北影节春季在线展映32部佳片

On the 19th Collingwood signalled Nelson that the French fleet was coming out of Cadiz. On the morning of the 21st, when the British fleet lay about seven leagues north-west of Cape Trafalgar, the hostile fleet was discovered about seven miles to the eastward. Nelson ordered the fleet to bear down on the enemy. As Villeneuve approached, he veered so as to bring Cadiz under his lee, and thus secure a retreat into it. This compelled Nelson to shift his course a little more northward. Villeneuve had preconcerted a plan of action which he boasted would prevent Nelson from cutting his line, as was his custom. He determined to advance in two lines, with each alternate ship about a cable's length to the windward of her second ahead and astern, so that his fleet would represent the chequers of a draft-board. This plan, however, did not succeed. Nelson found now the shoals of San Pedro and Trafalgar under the lee of both fleets, and, dreading that he might be carried upon them at the end of the battle, he signalled, from the Victory, for the fleet to anchor at the close of the day. He then told Blackwood that he should not be satisfied unless he took twenty of the enemy's ships, and asked him whether he thought a general signal of action were not wanting. Blackwood replied that he thought the fleet all understood what they were about. But Nelson hoisted on his mizen top-mast his last signal"England expects every Man to do his Duty." It was seen, and responded to with loud hurrahs.

[See larger version]

Half the London bridges were built, or rebuilt, during this period. Waterloo Bridge was begun in 1811, and completed by its designer and architect, John Rennie, on the 18th of June, 1817, having cost upwards of a million sterling. It is not only the longest of the Thames bridges, but was pronounced by Canova the finest bridge in the world, and is justly universally admired. Rennie built Southwark Bridge, an iron one, at a cost of eight hundred thousand pounds, and completed it in 1819, its erection occupying five years. Sir John Rennie, his son, built the new London Bridge from the designs of his father; but this was not begun till six years after the death of George III., nor finished till 1831, at a cost of five hundred and six thousand pounds.

The invasion of Scotland was again brought under his notice, and strongly recommended by his chief confidant and minister, Baron Gortz. Charles now listened with all his native spirit of resentment, and Gortz immediately set out on a tour of instigation and arrangement of the invasion. He hastened to Holland, where he corresponded with Count Gyllenborg, the Swedish Ambassador at London, and Baron Spaar, the Swedish Minister at Paris. He put himself also into communication with the Pretender and the Duke of Ormonde. The scheme of Gortz was able and comprehensive. A peace was to be established between Charles and his great enemy and rival, Peter of Russia. They both hated George of Hanover and England, and by this union might inflict the severest injuries on him. Next a conspiracy was to be excited against the Regent of France, so as to prevent him aiding England according to the recent Treaty, and all being thus prepared, Charles XII. was himself to conduct the army of twelve thousand veterans destined to invade Scotland, and, if supported by the Jacobites, England.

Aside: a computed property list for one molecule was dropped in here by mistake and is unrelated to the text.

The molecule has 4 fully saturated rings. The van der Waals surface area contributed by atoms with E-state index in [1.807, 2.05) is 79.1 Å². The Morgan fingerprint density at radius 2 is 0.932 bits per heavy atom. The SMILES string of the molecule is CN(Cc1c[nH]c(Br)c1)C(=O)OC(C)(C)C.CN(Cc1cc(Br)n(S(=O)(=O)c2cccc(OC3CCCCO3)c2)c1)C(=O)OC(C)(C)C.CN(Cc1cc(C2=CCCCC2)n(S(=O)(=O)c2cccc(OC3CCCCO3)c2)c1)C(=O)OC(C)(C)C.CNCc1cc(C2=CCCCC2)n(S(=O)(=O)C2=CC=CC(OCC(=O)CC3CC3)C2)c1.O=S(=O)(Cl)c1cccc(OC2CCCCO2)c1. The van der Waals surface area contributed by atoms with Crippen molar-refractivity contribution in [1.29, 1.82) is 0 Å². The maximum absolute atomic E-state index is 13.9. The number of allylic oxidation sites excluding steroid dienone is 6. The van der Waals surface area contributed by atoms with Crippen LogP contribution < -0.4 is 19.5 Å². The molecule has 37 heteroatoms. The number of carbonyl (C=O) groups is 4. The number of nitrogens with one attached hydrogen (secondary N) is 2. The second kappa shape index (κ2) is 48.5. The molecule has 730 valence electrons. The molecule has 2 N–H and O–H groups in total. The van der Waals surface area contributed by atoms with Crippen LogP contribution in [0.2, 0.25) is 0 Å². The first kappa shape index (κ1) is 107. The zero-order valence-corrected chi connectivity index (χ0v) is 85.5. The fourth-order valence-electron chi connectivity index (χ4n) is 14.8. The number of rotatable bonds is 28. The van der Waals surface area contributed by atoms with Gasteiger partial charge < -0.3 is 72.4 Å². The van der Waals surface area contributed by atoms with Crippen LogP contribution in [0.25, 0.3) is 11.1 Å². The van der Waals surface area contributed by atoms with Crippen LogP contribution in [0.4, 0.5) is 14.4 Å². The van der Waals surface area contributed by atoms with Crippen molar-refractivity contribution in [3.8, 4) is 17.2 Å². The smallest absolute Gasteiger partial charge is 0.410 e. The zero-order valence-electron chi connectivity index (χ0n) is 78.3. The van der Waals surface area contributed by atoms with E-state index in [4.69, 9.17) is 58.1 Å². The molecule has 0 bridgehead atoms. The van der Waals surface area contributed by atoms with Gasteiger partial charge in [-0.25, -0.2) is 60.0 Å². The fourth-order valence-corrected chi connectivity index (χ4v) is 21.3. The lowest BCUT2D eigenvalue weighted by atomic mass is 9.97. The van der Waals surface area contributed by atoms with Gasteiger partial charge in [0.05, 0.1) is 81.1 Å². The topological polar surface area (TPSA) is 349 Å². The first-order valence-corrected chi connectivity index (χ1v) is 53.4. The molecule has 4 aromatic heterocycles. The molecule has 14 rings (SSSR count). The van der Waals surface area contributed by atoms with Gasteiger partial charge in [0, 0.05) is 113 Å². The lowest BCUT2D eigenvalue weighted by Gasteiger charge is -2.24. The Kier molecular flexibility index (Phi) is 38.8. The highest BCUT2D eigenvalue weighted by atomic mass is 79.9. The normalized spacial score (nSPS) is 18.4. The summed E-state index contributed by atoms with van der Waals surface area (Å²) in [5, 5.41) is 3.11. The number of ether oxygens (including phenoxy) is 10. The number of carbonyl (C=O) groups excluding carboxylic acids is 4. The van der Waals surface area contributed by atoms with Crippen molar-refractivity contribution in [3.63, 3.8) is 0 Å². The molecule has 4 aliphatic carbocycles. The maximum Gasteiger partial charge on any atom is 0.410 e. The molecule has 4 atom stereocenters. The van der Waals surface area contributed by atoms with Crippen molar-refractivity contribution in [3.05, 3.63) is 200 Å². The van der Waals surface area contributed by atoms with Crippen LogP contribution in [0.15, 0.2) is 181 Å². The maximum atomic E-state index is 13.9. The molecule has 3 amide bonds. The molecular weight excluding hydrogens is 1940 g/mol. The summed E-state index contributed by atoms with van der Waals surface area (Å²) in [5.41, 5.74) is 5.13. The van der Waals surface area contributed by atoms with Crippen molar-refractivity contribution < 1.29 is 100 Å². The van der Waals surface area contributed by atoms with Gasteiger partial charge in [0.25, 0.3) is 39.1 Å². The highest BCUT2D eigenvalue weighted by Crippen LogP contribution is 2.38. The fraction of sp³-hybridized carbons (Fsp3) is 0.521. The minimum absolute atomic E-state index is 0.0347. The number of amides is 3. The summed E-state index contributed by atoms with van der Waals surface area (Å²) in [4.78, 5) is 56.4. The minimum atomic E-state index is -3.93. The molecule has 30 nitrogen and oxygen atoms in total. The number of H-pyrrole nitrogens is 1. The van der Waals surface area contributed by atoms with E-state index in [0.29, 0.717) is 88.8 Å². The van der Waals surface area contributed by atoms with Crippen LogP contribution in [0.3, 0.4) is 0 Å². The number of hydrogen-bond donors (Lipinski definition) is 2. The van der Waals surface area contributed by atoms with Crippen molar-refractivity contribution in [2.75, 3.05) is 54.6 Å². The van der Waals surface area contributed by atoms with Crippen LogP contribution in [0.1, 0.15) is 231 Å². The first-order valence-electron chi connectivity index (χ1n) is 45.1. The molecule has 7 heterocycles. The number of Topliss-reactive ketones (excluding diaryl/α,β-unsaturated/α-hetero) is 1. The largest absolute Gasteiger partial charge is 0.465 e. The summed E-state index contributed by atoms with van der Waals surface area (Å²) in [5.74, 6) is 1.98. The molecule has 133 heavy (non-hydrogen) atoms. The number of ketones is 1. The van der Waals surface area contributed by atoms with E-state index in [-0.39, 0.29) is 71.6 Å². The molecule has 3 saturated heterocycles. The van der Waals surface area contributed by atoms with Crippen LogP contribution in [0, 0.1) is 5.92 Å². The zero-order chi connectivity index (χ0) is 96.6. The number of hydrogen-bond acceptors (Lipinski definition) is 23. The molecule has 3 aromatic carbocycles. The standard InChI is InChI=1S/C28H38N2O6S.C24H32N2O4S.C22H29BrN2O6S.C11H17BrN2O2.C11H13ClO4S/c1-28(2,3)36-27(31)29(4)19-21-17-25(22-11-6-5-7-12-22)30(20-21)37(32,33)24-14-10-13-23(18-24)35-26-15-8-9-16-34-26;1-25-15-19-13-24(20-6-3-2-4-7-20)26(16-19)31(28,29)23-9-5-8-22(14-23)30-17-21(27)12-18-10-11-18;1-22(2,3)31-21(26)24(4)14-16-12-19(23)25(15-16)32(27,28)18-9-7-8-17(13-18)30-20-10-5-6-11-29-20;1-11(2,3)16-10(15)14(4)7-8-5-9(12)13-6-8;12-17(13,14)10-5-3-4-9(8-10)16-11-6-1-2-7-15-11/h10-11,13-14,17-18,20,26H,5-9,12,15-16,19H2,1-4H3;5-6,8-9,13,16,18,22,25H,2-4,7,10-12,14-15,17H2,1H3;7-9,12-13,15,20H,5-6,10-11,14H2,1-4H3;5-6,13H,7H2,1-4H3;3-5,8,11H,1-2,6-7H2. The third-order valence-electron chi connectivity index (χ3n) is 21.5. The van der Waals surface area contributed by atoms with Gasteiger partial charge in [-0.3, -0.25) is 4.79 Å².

The fame of this battle, thus fought without any advantage of ground, and with such a preponderance on the side of the French, produced a deep impression both in Great Britain and France. The major part of the British side was composed of British troops, most of the Portuguese having been sent to Marshal Beresford, and this gave a vivid idea of the relative efficiency of British and French troops. Buonaparte had already satisfied himself that Massena was not the man to cope with Wellington, and Marshal Marmont was on the way to supersede him when this battle was fought, but he could only continue the flight of Massena, and take up his headquarters at Salamanca. With Massena returned to France also Ney, Junot, and Loison; King Joseph had gone there before; and the accounts which these generals were candid enough to give, in conversation, of the state of things in Spain, spread a very gloomy feeling through the circles of Paris. The king, in his speech on opening Parliament, mentioned the fleets which we had dispatched to the West Indies and South America, and his determination to continue those armaments so as to bring Spain to reason. He professed to rely with confidence on our allies, although we had scarcely one left, whilst in the same breath he admitted the no longer doubtful hostility of France[74] at the very moment that our only allynamely, Austriawas calling on us for assistance, instead of being able to yield us any, should we need it. On the proposal of the address, the Opposition proceeded to condemn the whole management of the war. The Duke of Argyll led the way, and was followed by Chesterfield, Carteret, Bathurst, and others, in a strain of extreme virulence against Walpole, calling him a Minister who for almost twenty years had been demonstrating that he had neither wisdom nor conduct. In the Commons Wyndham was no longer living to carry on the Opposition warfare, but Pitt and Lyttelton more than supplied his place.